There are no legal restrictions in Portugal on foreign investment. To establish a new business, foreign investors must follow the same rules as domestic investors, including mandatory registration and compliance with regulatory obligations for specific activities. There are no nationality requirements and no limitations on the repatriation of profits or dividends. The most used business entities in Portugal are the Sociedade por Quotas (LDA), a private limited liability company, and the Sociedade Anónima (SA), a public limited company.
Sovereign’s office in Lagoa in the Algarve was established in 1999 specifically to meet the growing demand for fiscal assistance from foreign investors, residents and retirees. As well as assisting and guiding clients through the complex application processes for Portugal’s Golden and D7 Visa schemes and the NHR tax regime, Sovereign provides continued support to corporate and individual clients that require ongoing Fiscal Representation and accounting services for the letting of their Portuguese properties and submission of income tax returns.
Why Choose Portugal?
A relatively small country of around 10 million people on the western coast of the Iberian Peninsula, Portugal has become the leading location for high-net-worth individuals seeking ‘residency by investment’ in the European Union. Citizens of other EU/EEA member states have the right to move to move to Portugal through the ‘freedom of movement’ principle.
Portugal became a full EU member state in 1986 and has been a member of the Schengen visa-free area, which now extends to 22 EU countries and four non-EU countries, since 1995. Portugal adopted the euro as its currency in 1999.
Portugal offers a stable political and social environment, clear and transparent tax rules, good infrastructure, a favourable investment climate, a skilled labour force and relatively low operating costs – with labour at 50% of the EU average cost.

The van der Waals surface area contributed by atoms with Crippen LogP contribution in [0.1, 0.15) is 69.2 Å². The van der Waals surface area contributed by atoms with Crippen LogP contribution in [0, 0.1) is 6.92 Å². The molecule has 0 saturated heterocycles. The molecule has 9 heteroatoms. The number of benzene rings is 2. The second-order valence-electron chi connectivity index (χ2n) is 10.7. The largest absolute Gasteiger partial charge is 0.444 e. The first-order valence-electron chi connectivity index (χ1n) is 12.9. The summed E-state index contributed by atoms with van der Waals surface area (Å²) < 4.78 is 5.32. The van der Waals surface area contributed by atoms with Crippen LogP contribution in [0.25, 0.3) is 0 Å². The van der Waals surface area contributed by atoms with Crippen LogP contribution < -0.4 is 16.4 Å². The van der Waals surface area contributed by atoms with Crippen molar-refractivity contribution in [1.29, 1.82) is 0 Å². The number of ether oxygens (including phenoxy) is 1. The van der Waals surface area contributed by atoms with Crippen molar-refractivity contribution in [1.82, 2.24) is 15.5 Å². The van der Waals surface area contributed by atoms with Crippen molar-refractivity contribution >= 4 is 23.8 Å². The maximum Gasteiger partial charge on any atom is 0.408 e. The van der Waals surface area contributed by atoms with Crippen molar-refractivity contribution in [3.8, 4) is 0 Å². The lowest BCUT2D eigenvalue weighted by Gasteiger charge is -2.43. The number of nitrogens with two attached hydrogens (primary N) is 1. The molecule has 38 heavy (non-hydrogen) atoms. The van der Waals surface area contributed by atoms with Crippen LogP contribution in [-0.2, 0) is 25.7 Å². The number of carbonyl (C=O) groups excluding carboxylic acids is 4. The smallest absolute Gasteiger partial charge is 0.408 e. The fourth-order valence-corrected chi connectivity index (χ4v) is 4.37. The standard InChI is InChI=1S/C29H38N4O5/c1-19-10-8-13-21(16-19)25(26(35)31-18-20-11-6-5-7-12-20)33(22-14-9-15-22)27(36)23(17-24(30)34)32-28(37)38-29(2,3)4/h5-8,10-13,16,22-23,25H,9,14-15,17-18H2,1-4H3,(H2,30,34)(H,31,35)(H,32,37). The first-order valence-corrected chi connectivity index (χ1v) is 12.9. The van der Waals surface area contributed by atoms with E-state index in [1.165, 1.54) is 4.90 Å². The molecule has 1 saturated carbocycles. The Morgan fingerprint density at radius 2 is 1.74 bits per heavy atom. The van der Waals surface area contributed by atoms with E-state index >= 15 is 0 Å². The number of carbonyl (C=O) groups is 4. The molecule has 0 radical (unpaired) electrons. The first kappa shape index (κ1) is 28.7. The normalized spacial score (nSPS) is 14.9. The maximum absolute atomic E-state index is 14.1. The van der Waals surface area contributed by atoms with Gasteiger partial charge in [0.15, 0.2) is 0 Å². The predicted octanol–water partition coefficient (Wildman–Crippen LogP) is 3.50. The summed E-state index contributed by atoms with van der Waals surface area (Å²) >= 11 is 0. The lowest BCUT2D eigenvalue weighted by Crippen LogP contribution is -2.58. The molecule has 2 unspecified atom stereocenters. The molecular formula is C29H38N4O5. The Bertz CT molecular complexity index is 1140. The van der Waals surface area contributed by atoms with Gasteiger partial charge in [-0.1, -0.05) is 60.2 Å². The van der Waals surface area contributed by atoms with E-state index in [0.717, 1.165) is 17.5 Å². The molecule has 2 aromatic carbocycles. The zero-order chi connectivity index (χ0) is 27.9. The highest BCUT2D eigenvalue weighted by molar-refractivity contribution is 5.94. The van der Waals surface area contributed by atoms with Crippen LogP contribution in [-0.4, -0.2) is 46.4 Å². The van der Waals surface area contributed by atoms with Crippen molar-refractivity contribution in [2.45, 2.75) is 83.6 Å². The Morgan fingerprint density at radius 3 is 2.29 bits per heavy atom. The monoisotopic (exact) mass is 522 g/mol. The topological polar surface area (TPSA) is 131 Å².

Given its high quality of life and low cost of living, an attractive climate and beautiful coast, it is not surprising that Portugal is a top destination for expats looking to relocate, either for work or retirement. The government of Portugal recognises the importance of foreign investment and sees it as a driver of economic growth, with an overall positive attitude towards foreign direct investment (FDI).
The Portuguese Golden Visa Residence Permit (GVRP) and Passive Income (D7) Visa provide qualifying non-EU nationals with full rights to live, work and study in Portugal. They also offer visa-free access throughout the Schengen zone and, after five years, holders have the right to apply for permanent residency or citizenship in Portugal.
Visa holders that become tax resident in Portugal may also be eligible for Portugal’s beneficial Non-Habitual Residency (NHR) tax programme.
Many foreigners have settled or invested in a second home in Portugal. There are no restrictions to buying a home in Portugal as a foreigner, and the real estate sector is well developed. The government of Portugal recognises the importance of foreign investment and sees it as a driver of economic growth.
For setting up a business in Portugal, the legal, regulatory and accounting systems are consistent with international norms, and the legal system welcomes foreign direct investment (FDI) on a non-discriminatory basis, establishing clear rules of the game. Foreign investment is not subject to any special registration or notification to any authority, with exceptions for a few specific activities. Portugal has more than 80 double tax agreements and more than 50 bilateral investment treaties in place worldwide.
Beyond Europe, Portugal maintains significant links with former colonies where Portuguese is spoken including Brazil, Angola, Cabo Verde, Guinea-Bissau, Equatorial Guinea, Mozambique, Sao Tome and Principe and Timor-Leste. This offers potential access to a market of about 250 million people, in addition to the 446 million population of the EU.